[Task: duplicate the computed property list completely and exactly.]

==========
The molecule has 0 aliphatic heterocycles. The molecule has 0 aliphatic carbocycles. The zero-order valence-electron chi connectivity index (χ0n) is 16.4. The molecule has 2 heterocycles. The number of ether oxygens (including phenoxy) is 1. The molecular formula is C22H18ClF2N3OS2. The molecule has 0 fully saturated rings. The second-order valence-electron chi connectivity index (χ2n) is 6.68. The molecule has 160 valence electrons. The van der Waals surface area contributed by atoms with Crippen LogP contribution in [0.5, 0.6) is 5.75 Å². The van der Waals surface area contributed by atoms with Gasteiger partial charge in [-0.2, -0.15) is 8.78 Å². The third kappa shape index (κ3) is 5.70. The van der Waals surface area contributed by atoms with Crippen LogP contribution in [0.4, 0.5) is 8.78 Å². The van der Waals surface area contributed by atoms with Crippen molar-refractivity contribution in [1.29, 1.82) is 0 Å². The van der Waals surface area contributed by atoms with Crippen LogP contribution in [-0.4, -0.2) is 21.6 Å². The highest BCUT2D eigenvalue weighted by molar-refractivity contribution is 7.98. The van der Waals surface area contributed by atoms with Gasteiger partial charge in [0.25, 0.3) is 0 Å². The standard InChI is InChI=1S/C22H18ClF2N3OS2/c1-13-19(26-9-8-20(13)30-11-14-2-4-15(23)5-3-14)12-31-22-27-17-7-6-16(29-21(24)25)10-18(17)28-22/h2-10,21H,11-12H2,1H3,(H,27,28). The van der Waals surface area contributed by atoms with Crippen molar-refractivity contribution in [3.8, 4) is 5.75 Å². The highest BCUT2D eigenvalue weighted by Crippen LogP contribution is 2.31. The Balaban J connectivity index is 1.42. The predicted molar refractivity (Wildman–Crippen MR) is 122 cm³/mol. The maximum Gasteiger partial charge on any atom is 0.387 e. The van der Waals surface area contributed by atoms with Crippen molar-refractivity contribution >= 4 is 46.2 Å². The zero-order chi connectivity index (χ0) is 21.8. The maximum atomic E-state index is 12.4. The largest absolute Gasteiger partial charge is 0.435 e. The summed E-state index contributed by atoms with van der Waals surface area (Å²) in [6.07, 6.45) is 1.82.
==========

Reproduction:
The molecule has 0 aliphatic heterocycles. The molecule has 0 aliphatic carbocycles. The zero-order valence-electron chi connectivity index (χ0n) is 16.4. The molecule has 2 heterocycles. The number of ether oxygens (including phenoxy) is 1. The molecular formula is C22H18ClF2N3OS2. The molecule has 0 fully saturated rings. The second-order valence-electron chi connectivity index (χ2n) is 6.68. The molecule has 160 valence electrons. The van der Waals surface area contributed by atoms with Crippen LogP contribution in [0.5, 0.6) is 5.75 Å². The van der Waals surface area contributed by atoms with Gasteiger partial charge in [-0.2, -0.15) is 8.78 Å². The third kappa shape index (κ3) is 5.70. The van der Waals surface area contributed by atoms with Crippen LogP contribution in [0.4, 0.5) is 8.78 Å². The van der Waals surface area contributed by atoms with Crippen molar-refractivity contribution in [1.29, 1.82) is 0 Å². The van der Waals surface area contributed by atoms with Crippen LogP contribution in [-0.4, -0.2) is 21.6 Å². The highest BCUT2D eigenvalue weighted by molar-refractivity contribution is 7.98. The van der Waals surface area contributed by atoms with Gasteiger partial charge in [0.25, 0.3) is 0 Å². The standard InChI is InChI=1S/C22H18ClF2N3OS2/c1-13-19(26-9-8-20(13)30-11-14-2-4-15(23)5-3-14)12-31-22-27-17-7-6-16(29-21(24)25)10-18(17)28-22/h2-10,21H,11-12H2,1H3,(H,27,28). The van der Waals surface area contributed by atoms with Crippen molar-refractivity contribution in [3.8, 4) is 5.75 Å². The highest BCUT2D eigenvalue weighted by Crippen LogP contribution is 2.31. The Balaban J connectivity index is 1.42. The predicted molar refractivity (Wildman–Crippen MR) is 122 cm³/mol. The maximum Gasteiger partial charge on any atom is 0.387 e. The van der Waals surface area contributed by atoms with Crippen molar-refractivity contribution >= 4 is 46.2 Å². The zero-order chi connectivity index (χ0) is 21.8. The maximum atomic E-state index is 12.4. The largest absolute Gasteiger partial charge is 0.435 e. The summed E-state index contributed by atoms with van der Waals surface area (Å²) in [6.07, 6.45) is 1.82.